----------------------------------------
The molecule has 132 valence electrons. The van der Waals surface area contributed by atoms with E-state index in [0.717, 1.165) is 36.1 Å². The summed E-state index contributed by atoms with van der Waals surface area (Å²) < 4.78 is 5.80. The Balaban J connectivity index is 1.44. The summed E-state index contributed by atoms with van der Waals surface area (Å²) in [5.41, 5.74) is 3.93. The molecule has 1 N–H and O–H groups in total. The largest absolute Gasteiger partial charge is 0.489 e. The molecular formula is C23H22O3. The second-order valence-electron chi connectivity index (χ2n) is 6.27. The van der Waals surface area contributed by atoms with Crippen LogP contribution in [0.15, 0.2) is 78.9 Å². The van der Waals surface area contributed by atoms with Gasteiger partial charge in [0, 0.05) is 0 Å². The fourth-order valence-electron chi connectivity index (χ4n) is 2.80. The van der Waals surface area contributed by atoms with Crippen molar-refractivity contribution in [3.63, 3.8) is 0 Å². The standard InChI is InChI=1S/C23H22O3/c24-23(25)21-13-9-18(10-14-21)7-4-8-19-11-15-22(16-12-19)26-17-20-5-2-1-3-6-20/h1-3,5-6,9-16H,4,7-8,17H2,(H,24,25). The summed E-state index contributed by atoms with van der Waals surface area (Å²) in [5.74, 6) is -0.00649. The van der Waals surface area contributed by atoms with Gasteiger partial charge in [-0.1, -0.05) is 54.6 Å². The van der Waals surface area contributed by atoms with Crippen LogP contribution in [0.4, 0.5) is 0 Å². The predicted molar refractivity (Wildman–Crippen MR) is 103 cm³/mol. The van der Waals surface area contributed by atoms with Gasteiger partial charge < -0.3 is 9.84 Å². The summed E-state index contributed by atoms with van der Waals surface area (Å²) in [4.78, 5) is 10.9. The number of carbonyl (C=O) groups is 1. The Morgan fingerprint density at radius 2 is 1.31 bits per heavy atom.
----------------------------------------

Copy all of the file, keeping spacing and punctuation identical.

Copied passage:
The molecule has 132 valence electrons. The van der Waals surface area contributed by atoms with E-state index in [0.717, 1.165) is 36.1 Å². The summed E-state index contributed by atoms with van der Waals surface area (Å²) < 4.78 is 5.80. The Balaban J connectivity index is 1.44. The summed E-state index contributed by atoms with van der Waals surface area (Å²) in [5.41, 5.74) is 3.93. The molecule has 1 N–H and O–H groups in total. The largest absolute Gasteiger partial charge is 0.489 e. The molecular formula is C23H22O3. The second-order valence-electron chi connectivity index (χ2n) is 6.27. The van der Waals surface area contributed by atoms with Crippen LogP contribution in [0.15, 0.2) is 78.9 Å². The van der Waals surface area contributed by atoms with Gasteiger partial charge in [0, 0.05) is 0 Å². The fourth-order valence-electron chi connectivity index (χ4n) is 2.80. The van der Waals surface area contributed by atoms with Crippen molar-refractivity contribution in [3.63, 3.8) is 0 Å². The standard InChI is InChI=1S/C23H22O3/c24-23(25)21-13-9-18(10-14-21)7-4-8-19-11-15-22(16-12-19)26-17-20-5-2-1-3-6-20/h1-3,5-6,9-16H,4,7-8,17H2,(H,24,25). The summed E-state index contributed by atoms with van der Waals surface area (Å²) in [5.74, 6) is -0.00649. The van der Waals surface area contributed by atoms with Gasteiger partial charge in [-0.1, -0.05) is 54.6 Å². The van der Waals surface area contributed by atoms with Crippen LogP contribution in [0.4, 0.5) is 0 Å². The predicted molar refractivity (Wildman–Crippen MR) is 103 cm³/mol. The van der Waals surface area contributed by atoms with Gasteiger partial charge < -0.3 is 9.84 Å². The summed E-state index contributed by atoms with van der Waals surface area (Å²) in [4.78, 5) is 10.9. The number of carbonyl (C=O) groups is 1. The Morgan fingerprint density at radius 2 is 1.31 bits per heavy atom.